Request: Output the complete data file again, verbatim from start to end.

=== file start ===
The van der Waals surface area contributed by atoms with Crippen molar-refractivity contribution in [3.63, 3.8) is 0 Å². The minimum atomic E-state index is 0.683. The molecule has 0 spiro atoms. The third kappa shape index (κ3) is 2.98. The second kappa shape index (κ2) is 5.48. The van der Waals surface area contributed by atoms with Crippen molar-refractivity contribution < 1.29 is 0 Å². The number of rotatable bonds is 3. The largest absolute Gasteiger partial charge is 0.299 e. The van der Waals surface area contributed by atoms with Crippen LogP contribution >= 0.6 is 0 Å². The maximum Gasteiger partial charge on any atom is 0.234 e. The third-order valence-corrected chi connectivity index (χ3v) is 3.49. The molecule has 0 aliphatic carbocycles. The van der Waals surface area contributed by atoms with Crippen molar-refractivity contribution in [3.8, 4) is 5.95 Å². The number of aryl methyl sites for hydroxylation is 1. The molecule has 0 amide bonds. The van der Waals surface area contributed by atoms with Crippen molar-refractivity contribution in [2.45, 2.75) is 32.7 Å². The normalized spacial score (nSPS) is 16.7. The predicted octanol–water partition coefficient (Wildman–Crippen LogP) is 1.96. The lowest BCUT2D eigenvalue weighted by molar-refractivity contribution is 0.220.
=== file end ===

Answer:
The van der Waals surface area contributed by atoms with Crippen molar-refractivity contribution in [3.63, 3.8) is 0 Å². The minimum atomic E-state index is 0.683. The molecule has 0 spiro atoms. The third kappa shape index (κ3) is 2.98. The second kappa shape index (κ2) is 5.48. The van der Waals surface area contributed by atoms with Crippen molar-refractivity contribution < 1.29 is 0 Å². The number of rotatable bonds is 3. The largest absolute Gasteiger partial charge is 0.299 e. The van der Waals surface area contributed by atoms with Crippen LogP contribution >= 0.6 is 0 Å². The maximum Gasteiger partial charge on any atom is 0.234 e. The third-order valence-corrected chi connectivity index (χ3v) is 3.49. The molecule has 0 aliphatic carbocycles. The van der Waals surface area contributed by atoms with Crippen molar-refractivity contribution in [3.8, 4) is 5.95 Å². The number of aryl methyl sites for hydroxylation is 1. The molecule has 0 amide bonds. The van der Waals surface area contributed by atoms with Crippen molar-refractivity contribution in [2.45, 2.75) is 32.7 Å². The normalized spacial score (nSPS) is 16.7. The predicted octanol–water partition coefficient (Wildman–Crippen LogP) is 1.96. The lowest BCUT2D eigenvalue weighted by molar-refractivity contribution is 0.220.